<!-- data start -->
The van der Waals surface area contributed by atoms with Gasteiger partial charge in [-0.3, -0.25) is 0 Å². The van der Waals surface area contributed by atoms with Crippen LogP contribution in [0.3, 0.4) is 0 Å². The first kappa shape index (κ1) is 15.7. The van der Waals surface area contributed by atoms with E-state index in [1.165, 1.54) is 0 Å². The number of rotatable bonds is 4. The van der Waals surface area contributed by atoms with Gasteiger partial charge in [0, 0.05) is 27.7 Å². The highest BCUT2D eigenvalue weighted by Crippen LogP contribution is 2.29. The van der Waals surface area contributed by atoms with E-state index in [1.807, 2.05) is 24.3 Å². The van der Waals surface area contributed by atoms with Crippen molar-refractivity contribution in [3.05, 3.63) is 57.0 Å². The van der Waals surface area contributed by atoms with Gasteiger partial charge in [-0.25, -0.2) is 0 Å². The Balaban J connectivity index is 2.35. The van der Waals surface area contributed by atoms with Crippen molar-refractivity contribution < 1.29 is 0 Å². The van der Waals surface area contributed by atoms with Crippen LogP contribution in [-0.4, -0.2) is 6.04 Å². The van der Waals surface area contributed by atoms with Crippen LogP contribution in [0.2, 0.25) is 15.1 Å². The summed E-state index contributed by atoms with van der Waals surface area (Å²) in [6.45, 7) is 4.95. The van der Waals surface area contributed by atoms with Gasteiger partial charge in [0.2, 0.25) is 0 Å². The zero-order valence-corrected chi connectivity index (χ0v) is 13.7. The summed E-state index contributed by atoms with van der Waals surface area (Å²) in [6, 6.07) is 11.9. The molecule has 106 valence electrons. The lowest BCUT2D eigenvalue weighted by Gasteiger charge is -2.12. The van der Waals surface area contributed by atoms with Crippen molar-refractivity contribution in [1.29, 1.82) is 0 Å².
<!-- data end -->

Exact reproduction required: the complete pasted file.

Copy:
The van der Waals surface area contributed by atoms with Gasteiger partial charge in [-0.3, -0.25) is 0 Å². The van der Waals surface area contributed by atoms with Crippen LogP contribution in [0.3, 0.4) is 0 Å². The first kappa shape index (κ1) is 15.7. The van der Waals surface area contributed by atoms with E-state index in [1.165, 1.54) is 0 Å². The number of rotatable bonds is 4. The van der Waals surface area contributed by atoms with Gasteiger partial charge in [0, 0.05) is 27.7 Å². The highest BCUT2D eigenvalue weighted by Crippen LogP contribution is 2.29. The van der Waals surface area contributed by atoms with E-state index in [1.807, 2.05) is 24.3 Å². The van der Waals surface area contributed by atoms with Crippen molar-refractivity contribution in [3.05, 3.63) is 57.0 Å². The van der Waals surface area contributed by atoms with Gasteiger partial charge in [-0.25, -0.2) is 0 Å². The Balaban J connectivity index is 2.35. The van der Waals surface area contributed by atoms with Crippen molar-refractivity contribution < 1.29 is 0 Å². The van der Waals surface area contributed by atoms with Crippen LogP contribution in [-0.4, -0.2) is 6.04 Å². The van der Waals surface area contributed by atoms with Crippen LogP contribution in [0.2, 0.25) is 15.1 Å². The summed E-state index contributed by atoms with van der Waals surface area (Å²) in [6.45, 7) is 4.95. The van der Waals surface area contributed by atoms with Gasteiger partial charge in [0.2, 0.25) is 0 Å². The zero-order valence-corrected chi connectivity index (χ0v) is 13.7. The summed E-state index contributed by atoms with van der Waals surface area (Å²) in [6, 6.07) is 11.9. The molecule has 106 valence electrons. The lowest BCUT2D eigenvalue weighted by Gasteiger charge is -2.12. The van der Waals surface area contributed by atoms with Crippen molar-refractivity contribution in [1.29, 1.82) is 0 Å².